Caring for the Elderly
By Marissa Widdison
February 24, 2017
Do your children have the chance to learn from elderly people? Especially if grandparents live far away or are no longer living, children may struggle to feel comfortable around older people. A couple things in the February Friend encourage us to show love to elderly people—there’s a nice coloring page on FJ7, and a story on page 32 that talks about a girl visiting a care center and playing the piano for the residents there. Here are some other ideas for helping children feel more at ease with their elders:
- Learn the birthdays of widows and widowers in the ward and make them birthday cards as a family
- Don’t be ashamed of your own physical signs of aging; help children understand that wrinkles and graying hair are a natural part of life
- Invite an elderly couple to dinner
- Share family history stories and pictures
- Set an example of being helpful and patient with elderly people
- Talk about what you’ve learned from older people or how they’ve blessed your life
- Encourage your children to serve older people, such as helping them with yardwork or with family history
Giving Role Play a Try
By Ashley Barnett
February 10, 2017
If you’re a teacher for senior Primary, you probably teach kids who can read and write. That means you can incorporate longer stories and harder activities into your classes. This month you’ll be teaching about Joseph Smith translating the golden plates, and February’s Friend has an activity that might be fun to use as part of the lesson. Page 21 features a code with a secret message. Instead of each child decoding the message on their own, role play Joseph Smith and his scribe! One person holds the code and pretends to be Joseph Smith, and another person has paper and a pencil and pretends to be the scribe. “Joseph” then translates the letters, and the scribe writes down each word. Each person could take a turn translating a word or being a scribe. How hard is it to find the right letters? Now imagine how hard it would be to translate reformed Egyptian letters! Talk about how Joseph was able to translate though the gift and power of God. This would also work for FHE!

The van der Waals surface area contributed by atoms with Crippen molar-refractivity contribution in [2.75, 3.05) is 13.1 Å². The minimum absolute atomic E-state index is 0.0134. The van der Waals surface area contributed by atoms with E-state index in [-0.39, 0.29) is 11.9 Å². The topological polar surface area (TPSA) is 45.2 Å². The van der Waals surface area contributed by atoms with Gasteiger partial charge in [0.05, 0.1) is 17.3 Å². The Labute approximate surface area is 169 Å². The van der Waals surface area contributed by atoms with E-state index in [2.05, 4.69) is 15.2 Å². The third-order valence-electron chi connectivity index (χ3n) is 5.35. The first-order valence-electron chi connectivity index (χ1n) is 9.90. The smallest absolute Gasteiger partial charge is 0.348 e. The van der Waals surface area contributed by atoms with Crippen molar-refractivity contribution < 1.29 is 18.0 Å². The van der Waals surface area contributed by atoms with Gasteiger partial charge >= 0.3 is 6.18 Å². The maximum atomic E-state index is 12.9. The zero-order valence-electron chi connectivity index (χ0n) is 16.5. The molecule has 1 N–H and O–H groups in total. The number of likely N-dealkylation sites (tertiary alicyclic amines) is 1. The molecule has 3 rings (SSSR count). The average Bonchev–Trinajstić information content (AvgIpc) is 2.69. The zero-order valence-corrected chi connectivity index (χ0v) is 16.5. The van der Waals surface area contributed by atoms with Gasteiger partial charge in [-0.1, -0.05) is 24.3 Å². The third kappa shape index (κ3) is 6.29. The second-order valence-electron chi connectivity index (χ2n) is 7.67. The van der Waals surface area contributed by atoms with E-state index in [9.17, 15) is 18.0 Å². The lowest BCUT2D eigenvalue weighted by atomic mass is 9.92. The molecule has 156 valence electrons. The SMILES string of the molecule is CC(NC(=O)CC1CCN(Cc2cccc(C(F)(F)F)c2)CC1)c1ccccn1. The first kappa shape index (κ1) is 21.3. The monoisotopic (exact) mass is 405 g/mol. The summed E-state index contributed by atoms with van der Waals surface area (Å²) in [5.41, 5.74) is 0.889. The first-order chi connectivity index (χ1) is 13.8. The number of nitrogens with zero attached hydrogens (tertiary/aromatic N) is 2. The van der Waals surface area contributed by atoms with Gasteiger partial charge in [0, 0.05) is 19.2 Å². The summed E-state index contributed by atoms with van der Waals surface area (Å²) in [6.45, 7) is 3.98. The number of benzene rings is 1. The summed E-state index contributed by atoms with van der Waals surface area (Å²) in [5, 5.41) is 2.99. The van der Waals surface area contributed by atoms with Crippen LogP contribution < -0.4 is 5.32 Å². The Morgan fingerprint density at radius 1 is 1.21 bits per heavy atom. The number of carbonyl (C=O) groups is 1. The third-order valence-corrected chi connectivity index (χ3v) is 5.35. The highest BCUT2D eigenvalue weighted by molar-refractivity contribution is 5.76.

Teaching Young Children about Jesus
By Kim Reid
February 3, 2017
Preschoolers are beginning to learn about the Savior. Their hearts are open to Jesus’s love, and their ears are open to stories and music about Him. Long before little ones understand what Jesus has done for them, they can know He loves them—and feel love for Him in return.
Three ways to teach little ones about Jesus:
- Choose a wall, shelf, or scrapbook to display pictures of people who love your child. Include a picture of Jesus along with pictures of your child’s favorite relatives and friends. Point to the pictures and ask him or her to name all the people. This can give you a chance to tell your child who Jesus is and that He is real.
- At bedtime, tell stories about Jesus. Little ones will listen to almost anything that begins, “Once a long time ago …” You can visit scripturestories.lds.org and use the illustrated or animated versions of scripture stories too.
- At music.lds.org, you can search the Children’s Songbook for songs about Jesus. Listen to them or sing them throughout the week. When children hear “He Sent His Son,” they get a simple message about the Savior’s mission. When they listen to “I’m Trying to Be Like Jesus,” they learn that Jesus is kind.